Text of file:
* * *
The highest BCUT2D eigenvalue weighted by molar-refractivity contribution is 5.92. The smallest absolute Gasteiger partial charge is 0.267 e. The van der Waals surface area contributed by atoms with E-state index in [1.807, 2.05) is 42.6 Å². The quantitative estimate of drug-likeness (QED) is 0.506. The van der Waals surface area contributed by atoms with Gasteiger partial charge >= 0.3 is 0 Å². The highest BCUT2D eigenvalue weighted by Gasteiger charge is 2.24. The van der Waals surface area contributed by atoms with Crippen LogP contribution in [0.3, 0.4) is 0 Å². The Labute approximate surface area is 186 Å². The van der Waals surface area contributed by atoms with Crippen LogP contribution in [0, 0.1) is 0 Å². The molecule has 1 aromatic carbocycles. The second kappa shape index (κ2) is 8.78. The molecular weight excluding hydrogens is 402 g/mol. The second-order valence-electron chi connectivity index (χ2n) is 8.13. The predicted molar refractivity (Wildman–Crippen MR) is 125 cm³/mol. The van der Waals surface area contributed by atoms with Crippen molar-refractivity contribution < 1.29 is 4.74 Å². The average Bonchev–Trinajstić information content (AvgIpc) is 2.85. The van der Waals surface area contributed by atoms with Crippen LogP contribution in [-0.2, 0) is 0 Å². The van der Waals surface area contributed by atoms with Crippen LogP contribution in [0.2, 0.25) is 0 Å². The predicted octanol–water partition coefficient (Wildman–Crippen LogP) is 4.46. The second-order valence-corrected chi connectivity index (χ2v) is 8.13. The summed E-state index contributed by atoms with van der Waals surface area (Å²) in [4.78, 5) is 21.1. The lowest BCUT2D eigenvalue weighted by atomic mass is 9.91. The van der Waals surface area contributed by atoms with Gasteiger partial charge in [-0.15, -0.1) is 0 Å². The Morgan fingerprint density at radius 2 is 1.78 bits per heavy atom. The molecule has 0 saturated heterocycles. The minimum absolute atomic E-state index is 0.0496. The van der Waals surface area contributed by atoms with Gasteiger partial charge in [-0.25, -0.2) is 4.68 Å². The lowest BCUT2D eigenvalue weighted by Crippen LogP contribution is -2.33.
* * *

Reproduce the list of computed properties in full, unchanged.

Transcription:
The highest BCUT2D eigenvalue weighted by molar-refractivity contribution is 5.92. The smallest absolute Gasteiger partial charge is 0.267 e. The van der Waals surface area contributed by atoms with E-state index in [1.807, 2.05) is 42.6 Å². The quantitative estimate of drug-likeness (QED) is 0.506. The van der Waals surface area contributed by atoms with Gasteiger partial charge >= 0.3 is 0 Å². The highest BCUT2D eigenvalue weighted by Gasteiger charge is 2.24. The van der Waals surface area contributed by atoms with Crippen LogP contribution in [0.3, 0.4) is 0 Å². The Labute approximate surface area is 186 Å². The van der Waals surface area contributed by atoms with Crippen LogP contribution in [0, 0.1) is 0 Å². The molecule has 1 aromatic carbocycles. The second kappa shape index (κ2) is 8.78. The molecular weight excluding hydrogens is 402 g/mol. The second-order valence-electron chi connectivity index (χ2n) is 8.13. The predicted molar refractivity (Wildman–Crippen MR) is 125 cm³/mol. The van der Waals surface area contributed by atoms with Crippen molar-refractivity contribution < 1.29 is 4.74 Å². The average Bonchev–Trinajstić information content (AvgIpc) is 2.85. The van der Waals surface area contributed by atoms with Crippen LogP contribution in [-0.2, 0) is 0 Å². The van der Waals surface area contributed by atoms with Crippen LogP contribution in [0.2, 0.25) is 0 Å². The predicted octanol–water partition coefficient (Wildman–Crippen LogP) is 4.46. The second-order valence-corrected chi connectivity index (χ2v) is 8.13. The summed E-state index contributed by atoms with van der Waals surface area (Å²) in [4.78, 5) is 21.1. The lowest BCUT2D eigenvalue weighted by atomic mass is 9.91. The van der Waals surface area contributed by atoms with Gasteiger partial charge in [-0.15, -0.1) is 0 Å². The Morgan fingerprint density at radius 2 is 1.78 bits per heavy atom. The molecule has 0 saturated heterocycles. The minimum absolute atomic E-state index is 0.0496. The van der Waals surface area contributed by atoms with Gasteiger partial charge in [-0.25, -0.2) is 4.68 Å². The lowest BCUT2D eigenvalue weighted by Crippen LogP contribution is -2.33.